Speaking on behalf of the African Union, AU Chairman Ghanaian President John Kufuor said that African countries are prepared to play their part in making the Outreach Process a "true partnership".

Kufuor proposed establishing a body which would be responsible for supporting and regularly reviewing the co-operation between the G8 and Africa.

Over the coming years the G8 will be making a total of US$60 billion available to combat HIV/AIDS, malaria and tuberculosis in Africa. This is to be used to safeguard universal access to comprehensive HIV/AIDS prevention programmes, treatment and care, and to develop health systems at the local level.

"A plan to really defeat AIDS, TB and malaria is still missing, yet that's what we must keep demanding of these leaders," said Dr. Paul Zeitz, executive director of the Global AIDS Alliance. "This is not an issue of 'more money is always needed when it comes to poverty.' Rather, the full amount is needed so that we can actually get ahead of these health crises, which pose a threat to everyone."

UN estimates show that $192 billion is needed to address AIDS, TB and malaria during from 2008 to 2012, mostly for HIV/AIDS, plus even more is needed to improve health systems.

"We will have to watch the G8 carefully to see they keep their promises," Zeitz said. "But even if they do keep them, the funding falls far short of what is needed."

Greenpeace Protesters Injured at Sea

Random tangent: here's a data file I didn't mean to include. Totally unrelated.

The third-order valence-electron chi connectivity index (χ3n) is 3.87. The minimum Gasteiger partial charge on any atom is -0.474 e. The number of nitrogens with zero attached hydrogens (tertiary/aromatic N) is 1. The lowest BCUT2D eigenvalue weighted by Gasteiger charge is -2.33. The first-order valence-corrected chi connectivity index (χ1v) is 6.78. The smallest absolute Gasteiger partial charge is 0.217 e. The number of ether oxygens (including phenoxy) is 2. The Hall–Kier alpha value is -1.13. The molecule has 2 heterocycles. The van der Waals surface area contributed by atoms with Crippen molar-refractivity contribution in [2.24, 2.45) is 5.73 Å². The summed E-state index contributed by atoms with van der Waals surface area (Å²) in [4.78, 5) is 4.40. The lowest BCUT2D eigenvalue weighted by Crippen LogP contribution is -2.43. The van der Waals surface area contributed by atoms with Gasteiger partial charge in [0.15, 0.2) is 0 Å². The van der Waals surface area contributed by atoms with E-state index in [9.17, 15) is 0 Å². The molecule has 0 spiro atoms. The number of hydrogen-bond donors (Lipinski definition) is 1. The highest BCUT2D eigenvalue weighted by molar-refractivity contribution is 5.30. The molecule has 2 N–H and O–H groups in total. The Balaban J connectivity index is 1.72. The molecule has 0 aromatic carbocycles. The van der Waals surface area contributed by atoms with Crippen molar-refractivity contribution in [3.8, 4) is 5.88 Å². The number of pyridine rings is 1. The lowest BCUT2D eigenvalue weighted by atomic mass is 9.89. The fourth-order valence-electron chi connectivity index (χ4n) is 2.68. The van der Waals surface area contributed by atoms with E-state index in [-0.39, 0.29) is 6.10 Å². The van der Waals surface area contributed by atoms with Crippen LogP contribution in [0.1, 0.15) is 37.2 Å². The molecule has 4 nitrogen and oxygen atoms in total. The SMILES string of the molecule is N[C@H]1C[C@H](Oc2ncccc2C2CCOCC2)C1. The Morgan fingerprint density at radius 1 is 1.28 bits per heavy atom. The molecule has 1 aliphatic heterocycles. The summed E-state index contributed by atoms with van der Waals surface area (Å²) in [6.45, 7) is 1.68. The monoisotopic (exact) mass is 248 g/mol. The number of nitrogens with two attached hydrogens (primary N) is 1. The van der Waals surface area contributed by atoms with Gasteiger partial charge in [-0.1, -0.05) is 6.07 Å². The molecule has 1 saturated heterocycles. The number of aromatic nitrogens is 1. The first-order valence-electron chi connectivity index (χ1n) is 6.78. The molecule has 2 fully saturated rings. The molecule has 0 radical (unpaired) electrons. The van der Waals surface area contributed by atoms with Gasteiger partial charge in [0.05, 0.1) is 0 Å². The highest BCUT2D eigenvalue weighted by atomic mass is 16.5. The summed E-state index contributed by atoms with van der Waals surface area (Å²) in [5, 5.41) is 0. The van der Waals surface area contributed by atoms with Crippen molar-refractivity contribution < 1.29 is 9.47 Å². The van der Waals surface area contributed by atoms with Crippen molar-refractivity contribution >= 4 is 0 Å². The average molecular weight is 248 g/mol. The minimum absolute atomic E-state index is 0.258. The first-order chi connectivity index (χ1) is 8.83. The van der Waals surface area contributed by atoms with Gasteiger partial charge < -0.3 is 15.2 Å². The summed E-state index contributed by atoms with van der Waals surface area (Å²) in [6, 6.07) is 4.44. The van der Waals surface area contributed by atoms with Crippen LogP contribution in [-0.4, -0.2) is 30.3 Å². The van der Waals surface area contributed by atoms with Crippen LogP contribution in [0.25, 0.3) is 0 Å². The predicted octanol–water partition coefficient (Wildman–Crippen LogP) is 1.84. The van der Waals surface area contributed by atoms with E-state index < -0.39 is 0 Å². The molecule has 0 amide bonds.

Tens of thousands of people have been protesting, both at Heiligendamm and at an alternative summit in nearby Rostock, trying to get the message through to the G8 that the time to act is now.

As hundreds of G8 delegates arrived in the area on Wednesday, mass blockades interrupted their arrival at the fenced security zone.

Thousands of activists blocked most of the routes leading to the G8 meeting venue in Heiligendamm. Over 10,000 people blocked the fence gates and 'breached' the newly declared no-demonstration zone around the fence.

In the evening, police violently dispersed one of the blockades, while others continued with several thousand people still on the streets. Other activists protested in the streets surrounding the Rostock-Laage airport.

On Thursday, German police pre-emptively boarded the Greenpeace ship, the Arctic Sunrise, though Greenpeace says it was well outside the summit's exclusion zone.

Greenpeacers take an inflatable for a protest spin. (Photo by Alex Schmidt courtesy Greenpeace)
The police came aboard without a search warrant and confined the 24 crew before seizing Greenpeace equipment including engines from inflatables, making the boats unusable, and the hull of a Greenpeace hot air balloon.

This morning, 24 Greenpeace activists, using 11 speedboats took the message, "G8: Act Now!" to the waters around the beachfront summit hotel. They entered the outer restricted area at 11 am, informing the police as they did so. They came in from both east and west sides, entering into the inner restricted zone.

Police boats ran over some of the Greenpeace boats - injuring six activists and sending several to the hospital with severe bruises. The activists were trying to deliver a petition calling for clear commitments on climate change. At last report, the boats and 19 activists were in police custody.

Into the Future

Japanese Prime Minister Shinzo Abe has offered to host the next G8 Summit in Hokkaido Toyako, Japan in July 2008, and his G8 counterparts have accepted his invitation.

Copyright Environment News Service (ENS) 2007. All rights reserved.